HKT Tech week 2023

I’m very glad to be invited to the HKT Enterprise Solutions Tech week 2023.
This year they are foced on how OpenAI helps IT operations such as their EMS solution.

The new FortiNDR sandbox works with AI can achieve must faster response time.

Email gateway Geen Radar also use AI to improve their phishing detection system.

Update cloudflare DNS via API

Getting a the Cloudflare API Token
When updating the Cloudflare dynamic DNS record programmatically, your script must authenticate itself to the Cloudflare API. Only then will Cloudflare allow you to make changes to the DNS records in your account.

Cloudflare allows you to create API tokens with enough permissions for its purpose. In turn, you can then use your Cloudflare account’s username and the resulting API token to authenticate with the Cloudflare API.

To create a Cloudflare API Token, follow these steps.

  1. Open your browser, navigate to, and log in to your Cloudflare account.
  2. After logging in to the Cloudflare dashboard, click on the profile button on the upper-right corner and click My Profile.
  3. Next, click the API Tokens tab link. Under the API Tokens section, click the Create Token button. The example below assumes that you have not created any API tokens yet.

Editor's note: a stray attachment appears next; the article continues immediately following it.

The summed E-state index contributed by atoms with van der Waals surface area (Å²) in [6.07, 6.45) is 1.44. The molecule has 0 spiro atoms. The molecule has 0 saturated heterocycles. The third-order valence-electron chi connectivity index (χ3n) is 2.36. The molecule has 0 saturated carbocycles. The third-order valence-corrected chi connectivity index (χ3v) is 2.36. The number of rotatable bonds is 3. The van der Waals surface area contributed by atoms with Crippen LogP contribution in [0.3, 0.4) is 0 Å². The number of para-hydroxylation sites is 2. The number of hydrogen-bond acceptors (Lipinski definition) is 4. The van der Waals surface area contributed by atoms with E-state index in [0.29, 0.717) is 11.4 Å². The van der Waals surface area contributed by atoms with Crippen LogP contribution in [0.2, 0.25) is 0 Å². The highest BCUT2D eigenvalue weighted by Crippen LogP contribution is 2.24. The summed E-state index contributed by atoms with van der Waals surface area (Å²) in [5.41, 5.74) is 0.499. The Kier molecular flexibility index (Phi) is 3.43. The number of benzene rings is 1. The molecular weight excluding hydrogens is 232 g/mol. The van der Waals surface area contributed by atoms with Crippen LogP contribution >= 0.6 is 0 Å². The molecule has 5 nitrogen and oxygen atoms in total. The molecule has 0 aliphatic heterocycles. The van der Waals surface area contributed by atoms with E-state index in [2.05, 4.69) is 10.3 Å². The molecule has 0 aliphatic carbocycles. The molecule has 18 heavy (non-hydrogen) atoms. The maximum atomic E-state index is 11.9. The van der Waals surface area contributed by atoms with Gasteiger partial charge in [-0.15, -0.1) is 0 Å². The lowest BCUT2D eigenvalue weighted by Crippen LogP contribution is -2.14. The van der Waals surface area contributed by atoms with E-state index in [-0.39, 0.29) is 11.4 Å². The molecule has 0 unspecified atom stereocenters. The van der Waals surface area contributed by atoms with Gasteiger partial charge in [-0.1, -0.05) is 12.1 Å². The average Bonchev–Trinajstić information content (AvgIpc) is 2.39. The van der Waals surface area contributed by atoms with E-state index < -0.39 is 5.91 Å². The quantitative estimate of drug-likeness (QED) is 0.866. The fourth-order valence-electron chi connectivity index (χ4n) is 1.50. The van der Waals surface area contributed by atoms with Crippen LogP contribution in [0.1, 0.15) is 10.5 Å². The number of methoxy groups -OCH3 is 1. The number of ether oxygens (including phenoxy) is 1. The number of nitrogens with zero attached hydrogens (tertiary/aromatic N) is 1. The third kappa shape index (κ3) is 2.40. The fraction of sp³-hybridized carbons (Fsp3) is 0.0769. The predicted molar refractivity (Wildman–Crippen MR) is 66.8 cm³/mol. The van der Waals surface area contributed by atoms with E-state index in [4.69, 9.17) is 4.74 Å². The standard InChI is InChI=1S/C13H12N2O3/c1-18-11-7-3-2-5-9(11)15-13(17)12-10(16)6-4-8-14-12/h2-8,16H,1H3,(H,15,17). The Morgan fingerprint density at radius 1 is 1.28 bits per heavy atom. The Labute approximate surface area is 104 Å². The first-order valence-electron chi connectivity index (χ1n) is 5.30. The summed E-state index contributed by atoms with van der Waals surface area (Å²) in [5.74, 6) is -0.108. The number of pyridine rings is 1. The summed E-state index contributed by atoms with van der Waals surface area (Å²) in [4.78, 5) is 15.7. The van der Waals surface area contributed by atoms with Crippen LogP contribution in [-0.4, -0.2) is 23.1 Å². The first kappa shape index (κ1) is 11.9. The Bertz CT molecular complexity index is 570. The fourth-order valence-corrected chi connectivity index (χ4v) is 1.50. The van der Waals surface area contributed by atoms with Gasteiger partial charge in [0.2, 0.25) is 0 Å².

4. On the list of API token templates, click the Edit zone DNS template to use it. This template allows you to create an API token with edit permission to all or selected DNS zones in your account.
  5. Under the Zone Resources section on the Create Token page, click the right-most dropdown box and select the DNS zone to include in this API token’s access. After choosing the DNS zone, click Continue to summary.
  6. Review the summary and ensure that the API has DNS:Edit permission to the previously selected DNS zone. Finally, click Create Token to create the API token.
  7. After creating the API token, copy the token value and make sure to store it securely. Treat the API token like how you would treat a password